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How California viewed the seat of Congress

Governor Gavin Newsom canceled a press briefing on Covid-19 “out of caution”, calling the chaos “reprehensible and an outright attack on our democracy and democratic institutions”.

“We always knew that this responsibility would drag us into the night,” wrote Speaker of the House Nancy Pelosi of San Francisco in a letter urging her colleagues to meet again on Wednesday night after the crowd, whipped by the aggrieved president , delayed the official Election 2020 certification for more than six hours. “We also knew we would be part of history.”

There was also fear: Ms Pelosi, a frequent target of the president and his supporters, wrote that the episode presented a “shameful image of our country” which was “provoked at the highest level”. The dispatch left a safe place, where security guards had taken her and other members of Congress after the majestic government building turned into chaos.

In his absence, the invaders looted his office for trophies. The Ars Technica website reported that a conservative website host The Blaze tweeted and then deleted photos from Ms Pelosi’s office, rejoicing that “the emails are still on screen with a federal alert warning members of the current revolution.

Another intruder was photographed with his feet on his desk. “WE’RE NOT COMING BACK,” read the note he left, scribbled on a manila paper file. He later stood outside the Capitol, his shirt open and his chest bare, and boasted to my colleague Matthew Rosenberg to pick up his government stationery. He insisted he hadn’t stolen it, saying, “I left a quarter on his desk.”

California Republicans also decried the crowd, some later than others. Only two of the Republicans in the State House – Representatives Young Kim from Orange County and Tom McClintock from Elk Grove – had made it clear before Wednesday that they would certify the election, ignoring the president’s pleas.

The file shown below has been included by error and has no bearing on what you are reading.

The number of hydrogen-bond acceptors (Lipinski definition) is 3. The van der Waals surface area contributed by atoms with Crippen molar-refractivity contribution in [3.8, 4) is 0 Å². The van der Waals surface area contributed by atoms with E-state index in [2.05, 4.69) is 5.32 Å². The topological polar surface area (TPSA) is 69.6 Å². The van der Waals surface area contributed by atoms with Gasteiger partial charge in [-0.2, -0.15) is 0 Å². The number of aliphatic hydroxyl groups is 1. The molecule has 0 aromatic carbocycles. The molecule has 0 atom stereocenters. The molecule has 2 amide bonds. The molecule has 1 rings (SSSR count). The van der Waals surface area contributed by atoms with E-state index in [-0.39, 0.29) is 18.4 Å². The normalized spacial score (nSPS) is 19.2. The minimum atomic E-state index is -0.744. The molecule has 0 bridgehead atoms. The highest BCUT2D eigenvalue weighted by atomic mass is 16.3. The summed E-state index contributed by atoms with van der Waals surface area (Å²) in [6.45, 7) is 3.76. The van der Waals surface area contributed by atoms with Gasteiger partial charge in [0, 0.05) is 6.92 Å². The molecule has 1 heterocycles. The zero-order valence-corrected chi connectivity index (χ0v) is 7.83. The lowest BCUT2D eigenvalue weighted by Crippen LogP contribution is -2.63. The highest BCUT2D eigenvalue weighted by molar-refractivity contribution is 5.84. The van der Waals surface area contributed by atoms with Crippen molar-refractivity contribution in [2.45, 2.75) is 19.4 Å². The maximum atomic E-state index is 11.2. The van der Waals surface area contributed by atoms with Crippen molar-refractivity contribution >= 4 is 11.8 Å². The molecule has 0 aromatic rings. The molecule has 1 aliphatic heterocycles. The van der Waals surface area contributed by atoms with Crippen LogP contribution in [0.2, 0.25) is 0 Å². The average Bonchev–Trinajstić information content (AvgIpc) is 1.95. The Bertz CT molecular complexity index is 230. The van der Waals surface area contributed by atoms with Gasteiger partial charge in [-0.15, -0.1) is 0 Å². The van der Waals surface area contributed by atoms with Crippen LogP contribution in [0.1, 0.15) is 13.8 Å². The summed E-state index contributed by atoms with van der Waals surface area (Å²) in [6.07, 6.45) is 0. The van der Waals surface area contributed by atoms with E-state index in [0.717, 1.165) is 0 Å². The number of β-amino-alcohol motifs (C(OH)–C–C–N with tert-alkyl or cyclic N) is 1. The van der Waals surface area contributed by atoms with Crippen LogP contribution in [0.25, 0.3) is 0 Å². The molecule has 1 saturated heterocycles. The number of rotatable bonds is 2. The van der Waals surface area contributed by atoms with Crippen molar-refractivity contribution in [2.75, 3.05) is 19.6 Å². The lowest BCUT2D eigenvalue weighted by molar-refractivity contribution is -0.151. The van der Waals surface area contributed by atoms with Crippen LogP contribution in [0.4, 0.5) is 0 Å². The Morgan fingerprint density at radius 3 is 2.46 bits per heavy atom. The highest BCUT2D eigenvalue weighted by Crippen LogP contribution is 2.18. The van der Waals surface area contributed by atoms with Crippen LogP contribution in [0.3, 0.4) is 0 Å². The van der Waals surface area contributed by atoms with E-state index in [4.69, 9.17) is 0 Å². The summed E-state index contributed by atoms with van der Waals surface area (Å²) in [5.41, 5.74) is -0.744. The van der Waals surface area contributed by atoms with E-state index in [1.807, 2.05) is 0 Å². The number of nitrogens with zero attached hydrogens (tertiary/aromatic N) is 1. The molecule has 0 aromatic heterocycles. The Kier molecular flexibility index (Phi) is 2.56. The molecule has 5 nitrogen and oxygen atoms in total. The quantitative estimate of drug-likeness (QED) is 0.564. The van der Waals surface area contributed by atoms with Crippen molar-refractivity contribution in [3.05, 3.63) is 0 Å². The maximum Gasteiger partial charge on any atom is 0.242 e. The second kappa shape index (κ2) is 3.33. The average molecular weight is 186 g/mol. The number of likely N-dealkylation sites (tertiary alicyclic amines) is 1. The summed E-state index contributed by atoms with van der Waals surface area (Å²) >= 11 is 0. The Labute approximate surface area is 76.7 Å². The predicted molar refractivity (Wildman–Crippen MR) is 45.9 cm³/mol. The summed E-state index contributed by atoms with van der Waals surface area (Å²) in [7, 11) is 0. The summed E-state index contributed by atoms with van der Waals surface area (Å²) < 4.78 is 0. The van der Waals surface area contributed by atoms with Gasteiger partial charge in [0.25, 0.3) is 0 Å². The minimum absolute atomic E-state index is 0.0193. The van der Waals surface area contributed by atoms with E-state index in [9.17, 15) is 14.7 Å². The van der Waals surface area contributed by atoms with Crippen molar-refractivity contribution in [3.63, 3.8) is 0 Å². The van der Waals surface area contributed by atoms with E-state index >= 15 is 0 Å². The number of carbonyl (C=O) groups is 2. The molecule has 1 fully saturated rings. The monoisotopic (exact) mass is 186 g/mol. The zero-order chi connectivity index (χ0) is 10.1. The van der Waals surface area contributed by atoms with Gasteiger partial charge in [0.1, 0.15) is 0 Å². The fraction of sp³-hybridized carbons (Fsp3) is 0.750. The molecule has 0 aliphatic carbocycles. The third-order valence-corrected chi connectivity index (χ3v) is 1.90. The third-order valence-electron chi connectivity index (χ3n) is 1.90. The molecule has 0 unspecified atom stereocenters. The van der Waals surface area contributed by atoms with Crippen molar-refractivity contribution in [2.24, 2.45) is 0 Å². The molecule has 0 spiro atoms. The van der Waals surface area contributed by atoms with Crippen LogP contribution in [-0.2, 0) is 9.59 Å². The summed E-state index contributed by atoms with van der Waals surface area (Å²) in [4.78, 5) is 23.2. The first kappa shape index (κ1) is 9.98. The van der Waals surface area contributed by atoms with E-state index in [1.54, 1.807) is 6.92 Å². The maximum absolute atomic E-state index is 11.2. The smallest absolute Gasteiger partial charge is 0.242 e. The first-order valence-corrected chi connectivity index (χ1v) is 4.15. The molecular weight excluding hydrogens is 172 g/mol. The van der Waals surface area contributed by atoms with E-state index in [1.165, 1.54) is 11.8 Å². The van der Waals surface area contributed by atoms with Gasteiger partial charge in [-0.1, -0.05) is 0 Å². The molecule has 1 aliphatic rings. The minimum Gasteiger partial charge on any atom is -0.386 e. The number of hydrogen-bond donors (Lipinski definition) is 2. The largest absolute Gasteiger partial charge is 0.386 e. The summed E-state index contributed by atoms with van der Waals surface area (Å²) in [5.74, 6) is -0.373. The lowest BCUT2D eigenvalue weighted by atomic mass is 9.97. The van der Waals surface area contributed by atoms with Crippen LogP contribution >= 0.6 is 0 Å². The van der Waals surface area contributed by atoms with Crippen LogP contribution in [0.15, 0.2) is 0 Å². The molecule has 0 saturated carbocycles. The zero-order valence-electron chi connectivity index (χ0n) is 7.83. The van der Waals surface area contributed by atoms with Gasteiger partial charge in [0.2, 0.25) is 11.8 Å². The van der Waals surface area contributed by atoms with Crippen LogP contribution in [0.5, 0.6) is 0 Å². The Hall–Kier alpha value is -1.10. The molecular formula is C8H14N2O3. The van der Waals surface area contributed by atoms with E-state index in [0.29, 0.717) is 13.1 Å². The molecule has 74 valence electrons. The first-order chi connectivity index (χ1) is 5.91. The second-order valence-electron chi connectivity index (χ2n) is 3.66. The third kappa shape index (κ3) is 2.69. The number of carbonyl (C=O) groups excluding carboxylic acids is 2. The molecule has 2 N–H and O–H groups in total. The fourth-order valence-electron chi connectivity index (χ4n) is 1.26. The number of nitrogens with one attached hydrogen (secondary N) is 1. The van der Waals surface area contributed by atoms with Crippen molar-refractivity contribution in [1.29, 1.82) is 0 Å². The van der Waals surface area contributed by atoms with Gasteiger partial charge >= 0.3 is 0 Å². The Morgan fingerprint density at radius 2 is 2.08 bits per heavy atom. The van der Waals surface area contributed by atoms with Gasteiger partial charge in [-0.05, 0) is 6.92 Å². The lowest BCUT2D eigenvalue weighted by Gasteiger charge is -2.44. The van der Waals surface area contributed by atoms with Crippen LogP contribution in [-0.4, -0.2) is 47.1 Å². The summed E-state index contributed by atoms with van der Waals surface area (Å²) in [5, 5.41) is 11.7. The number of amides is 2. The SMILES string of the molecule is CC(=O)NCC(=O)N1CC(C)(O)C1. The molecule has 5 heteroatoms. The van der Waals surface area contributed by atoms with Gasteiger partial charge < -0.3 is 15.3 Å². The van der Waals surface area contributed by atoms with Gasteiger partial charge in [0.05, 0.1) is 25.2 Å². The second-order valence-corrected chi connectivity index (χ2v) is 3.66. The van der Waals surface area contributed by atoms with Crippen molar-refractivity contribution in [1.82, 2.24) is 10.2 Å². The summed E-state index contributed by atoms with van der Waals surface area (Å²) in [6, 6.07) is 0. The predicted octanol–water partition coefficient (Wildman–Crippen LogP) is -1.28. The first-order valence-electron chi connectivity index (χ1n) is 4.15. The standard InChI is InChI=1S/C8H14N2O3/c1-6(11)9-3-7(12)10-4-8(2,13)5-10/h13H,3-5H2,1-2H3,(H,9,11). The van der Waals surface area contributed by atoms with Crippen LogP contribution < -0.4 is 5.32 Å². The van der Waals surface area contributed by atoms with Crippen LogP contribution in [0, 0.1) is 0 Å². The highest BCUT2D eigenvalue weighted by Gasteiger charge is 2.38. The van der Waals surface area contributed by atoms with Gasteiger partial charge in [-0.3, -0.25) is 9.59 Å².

Earlier this week, Representative Mike Garcia, who represents the high desert areas of northern Los Angeles County, echoed the president’s misinformation in an editorial, saying “fraud must be stamped out.” Wednesday in the middle of the afternoon it was Tweeter: “This behavior is not patriotism. It is sedition.

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How the internet viewed the presidential debate

We did it, everyone.

It’s Friday, Election Day is 11 days away, and all of the 2020 presidential debates are over.

If you skipped the debate Thursday night and just caught up, here’s some good news: The second of the two presidential debates was much more watchable and less chaotic than the first. The bad news? There was no fly this time.

There was, however, a rarely used mute button and a lot of talk about a strong performance from the debate moderator. And President Trump criticized New York at one point during the event, and New York’s Twitter didn’t take it particularly well.

Here’s a look at what the internet found to be memorable about the 90-minute event.

Kristen Welker of NBC News has received overwhelmingly positive reviews for her quick and to the point questions and for managing to more or less keep the debate on track.

Many observers of the debate have pointed out that even Mr. Trump, who had criticized Ms. Welker ahead of the debate, went out of his way to say, “I respect the way you are handling this very much.

At another point in the debate, Mr. Trump repeatedly insisted that he was “the least racist person in this room.” This play, viewers quickly noticed, included Mrs. Welker, a black woman.

We have tried to tell you.

Yes, there would be a mute button. But as we reported ahead of Thursday’s debate, it would only be used for the first two minutes each candidate has to answer questions from the moderator, and the moderator, Ms Welker, would not be the person controlling the button – this task was left to the production team of the debate committee.

Many viewers were wanting more mute. And while some knew the button was not within Ms Welker’s reach, exactly who controlled it and why that person didn’t move it more often remained a mystery to the masses.

News media, including The New York Times, is often accused of having an “East Coast bias” and of being too focused on events in New York, where many journalists live and work (like the one who wrote this article).

Thursday’s debate vividly showed how many members of the political media actually reside there. Almost immediately after Mr Trump called New York a ‘ghost town’ – as part of his argument that bustling cities and businesses were being damaged by overzealous government responses to the coronavirus pandemic – Twitter exploded with a torrent of unworthy replicas.

Some New Yorkers, at least, had a sense of humor about it.

It has been a long year, and some debate-watchers couldn’t wait for Thursday night’s event to end without mercy.

But are we at least a little sad that this is the last debate of this cycle?

Yes, yes we are.